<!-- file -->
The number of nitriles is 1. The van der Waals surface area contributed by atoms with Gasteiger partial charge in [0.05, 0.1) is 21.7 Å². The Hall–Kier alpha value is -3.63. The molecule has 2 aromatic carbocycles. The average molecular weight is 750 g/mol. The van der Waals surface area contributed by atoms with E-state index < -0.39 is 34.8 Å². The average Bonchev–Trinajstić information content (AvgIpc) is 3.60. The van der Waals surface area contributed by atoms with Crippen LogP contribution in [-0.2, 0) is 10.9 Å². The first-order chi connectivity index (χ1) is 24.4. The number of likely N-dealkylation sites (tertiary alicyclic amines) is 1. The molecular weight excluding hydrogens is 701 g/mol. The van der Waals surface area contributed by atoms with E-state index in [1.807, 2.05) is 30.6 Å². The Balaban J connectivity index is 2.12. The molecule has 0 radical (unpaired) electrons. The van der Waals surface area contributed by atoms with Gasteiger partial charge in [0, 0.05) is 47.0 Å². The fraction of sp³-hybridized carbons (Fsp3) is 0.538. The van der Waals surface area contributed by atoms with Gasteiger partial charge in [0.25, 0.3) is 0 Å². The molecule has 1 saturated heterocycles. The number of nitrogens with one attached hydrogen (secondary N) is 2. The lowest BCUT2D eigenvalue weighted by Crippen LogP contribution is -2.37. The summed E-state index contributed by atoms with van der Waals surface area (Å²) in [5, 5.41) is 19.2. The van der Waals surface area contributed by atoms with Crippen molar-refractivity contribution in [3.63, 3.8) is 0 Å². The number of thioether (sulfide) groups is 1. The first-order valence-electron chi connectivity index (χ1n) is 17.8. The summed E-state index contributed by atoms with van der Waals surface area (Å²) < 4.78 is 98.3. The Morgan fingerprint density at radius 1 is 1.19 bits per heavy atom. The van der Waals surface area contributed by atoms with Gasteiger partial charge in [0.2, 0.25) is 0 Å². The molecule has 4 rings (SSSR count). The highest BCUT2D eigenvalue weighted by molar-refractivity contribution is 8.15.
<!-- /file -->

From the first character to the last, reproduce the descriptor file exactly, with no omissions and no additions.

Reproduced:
The number of nitriles is 1. The van der Waals surface area contributed by atoms with Gasteiger partial charge in [0.05, 0.1) is 21.7 Å². The Hall–Kier alpha value is -3.63. The molecule has 2 aromatic carbocycles. The average molecular weight is 750 g/mol. The van der Waals surface area contributed by atoms with E-state index < -0.39 is 34.8 Å². The average Bonchev–Trinajstić information content (AvgIpc) is 3.60. The van der Waals surface area contributed by atoms with Crippen LogP contribution in [-0.2, 0) is 10.9 Å². The first-order chi connectivity index (χ1) is 24.4. The number of likely N-dealkylation sites (tertiary alicyclic amines) is 1. The molecular weight excluding hydrogens is 701 g/mol. The van der Waals surface area contributed by atoms with E-state index in [1.807, 2.05) is 30.6 Å². The Balaban J connectivity index is 2.12. The molecule has 0 radical (unpaired) electrons. The van der Waals surface area contributed by atoms with Gasteiger partial charge in [0, 0.05) is 47.0 Å². The fraction of sp³-hybridized carbons (Fsp3) is 0.538. The van der Waals surface area contributed by atoms with Gasteiger partial charge in [0.25, 0.3) is 0 Å². The molecule has 1 saturated heterocycles. The number of nitrogens with one attached hydrogen (secondary N) is 2. The lowest BCUT2D eigenvalue weighted by Crippen LogP contribution is -2.37. The summed E-state index contributed by atoms with van der Waals surface area (Å²) in [5, 5.41) is 19.2. The van der Waals surface area contributed by atoms with Crippen molar-refractivity contribution in [3.63, 3.8) is 0 Å². The number of thioether (sulfide) groups is 1. The first-order valence-electron chi connectivity index (χ1n) is 17.8. The summed E-state index contributed by atoms with van der Waals surface area (Å²) < 4.78 is 98.3. The Morgan fingerprint density at radius 1 is 1.19 bits per heavy atom. The van der Waals surface area contributed by atoms with Gasteiger partial charge in [0.2, 0.25) is 0 Å². The molecule has 4 rings (SSSR count). The highest BCUT2D eigenvalue weighted by molar-refractivity contribution is 8.15.